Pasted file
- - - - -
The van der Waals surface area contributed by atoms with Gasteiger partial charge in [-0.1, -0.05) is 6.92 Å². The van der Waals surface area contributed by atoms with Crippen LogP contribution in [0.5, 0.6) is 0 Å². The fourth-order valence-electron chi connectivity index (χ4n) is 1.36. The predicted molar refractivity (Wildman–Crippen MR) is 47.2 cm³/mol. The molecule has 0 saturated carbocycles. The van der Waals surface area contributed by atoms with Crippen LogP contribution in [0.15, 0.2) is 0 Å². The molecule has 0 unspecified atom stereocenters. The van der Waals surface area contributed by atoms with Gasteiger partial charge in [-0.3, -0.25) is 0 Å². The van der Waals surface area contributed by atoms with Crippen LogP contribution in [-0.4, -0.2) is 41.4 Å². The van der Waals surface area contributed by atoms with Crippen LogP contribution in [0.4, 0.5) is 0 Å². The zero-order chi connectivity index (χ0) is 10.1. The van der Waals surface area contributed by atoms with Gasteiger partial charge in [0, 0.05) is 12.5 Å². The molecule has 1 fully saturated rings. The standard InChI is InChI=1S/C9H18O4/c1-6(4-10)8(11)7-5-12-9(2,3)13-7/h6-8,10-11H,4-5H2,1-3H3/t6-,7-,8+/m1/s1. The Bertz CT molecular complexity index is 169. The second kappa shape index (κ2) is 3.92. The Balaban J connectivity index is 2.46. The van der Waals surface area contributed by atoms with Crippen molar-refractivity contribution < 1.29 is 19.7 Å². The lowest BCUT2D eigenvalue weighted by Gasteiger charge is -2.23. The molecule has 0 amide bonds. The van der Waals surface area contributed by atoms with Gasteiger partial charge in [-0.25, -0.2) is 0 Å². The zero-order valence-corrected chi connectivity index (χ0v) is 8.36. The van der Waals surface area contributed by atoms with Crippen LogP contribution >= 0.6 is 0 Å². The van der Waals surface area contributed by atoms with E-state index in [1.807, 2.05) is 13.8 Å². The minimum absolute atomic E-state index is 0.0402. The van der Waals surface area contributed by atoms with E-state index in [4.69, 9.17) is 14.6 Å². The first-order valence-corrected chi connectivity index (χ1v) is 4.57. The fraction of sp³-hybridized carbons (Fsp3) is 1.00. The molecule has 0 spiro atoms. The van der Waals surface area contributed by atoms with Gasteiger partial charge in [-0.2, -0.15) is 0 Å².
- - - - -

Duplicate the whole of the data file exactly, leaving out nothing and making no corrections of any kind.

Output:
The van der Waals surface area contributed by atoms with Gasteiger partial charge in [-0.1, -0.05) is 6.92 Å². The van der Waals surface area contributed by atoms with Crippen LogP contribution in [0.5, 0.6) is 0 Å². The fourth-order valence-electron chi connectivity index (χ4n) is 1.36. The predicted molar refractivity (Wildman–Crippen MR) is 47.2 cm³/mol. The molecule has 0 saturated carbocycles. The van der Waals surface area contributed by atoms with Crippen LogP contribution in [0.15, 0.2) is 0 Å². The molecule has 0 unspecified atom stereocenters. The van der Waals surface area contributed by atoms with Gasteiger partial charge in [-0.3, -0.25) is 0 Å². The van der Waals surface area contributed by atoms with Crippen LogP contribution in [-0.4, -0.2) is 41.4 Å². The van der Waals surface area contributed by atoms with Crippen LogP contribution in [0.4, 0.5) is 0 Å². The zero-order chi connectivity index (χ0) is 10.1. The van der Waals surface area contributed by atoms with Gasteiger partial charge in [0, 0.05) is 12.5 Å². The molecule has 1 fully saturated rings. The standard InChI is InChI=1S/C9H18O4/c1-6(4-10)8(11)7-5-12-9(2,3)13-7/h6-8,10-11H,4-5H2,1-3H3/t6-,7-,8+/m1/s1. The Bertz CT molecular complexity index is 169. The second kappa shape index (κ2) is 3.92. The Balaban J connectivity index is 2.46. The van der Waals surface area contributed by atoms with Crippen molar-refractivity contribution < 1.29 is 19.7 Å². The lowest BCUT2D eigenvalue weighted by Gasteiger charge is -2.23. The molecule has 0 amide bonds. The van der Waals surface area contributed by atoms with Gasteiger partial charge in [-0.25, -0.2) is 0 Å². The zero-order valence-corrected chi connectivity index (χ0v) is 8.36. The van der Waals surface area contributed by atoms with Crippen LogP contribution >= 0.6 is 0 Å². The van der Waals surface area contributed by atoms with E-state index in [1.807, 2.05) is 13.8 Å². The minimum absolute atomic E-state index is 0.0402. The van der Waals surface area contributed by atoms with E-state index in [4.69, 9.17) is 14.6 Å². The first-order valence-corrected chi connectivity index (χ1v) is 4.57. The fraction of sp³-hybridized carbons (Fsp3) is 1.00. The molecule has 0 spiro atoms. The van der Waals surface area contributed by atoms with Gasteiger partial charge in [-0.2, -0.15) is 0 Å².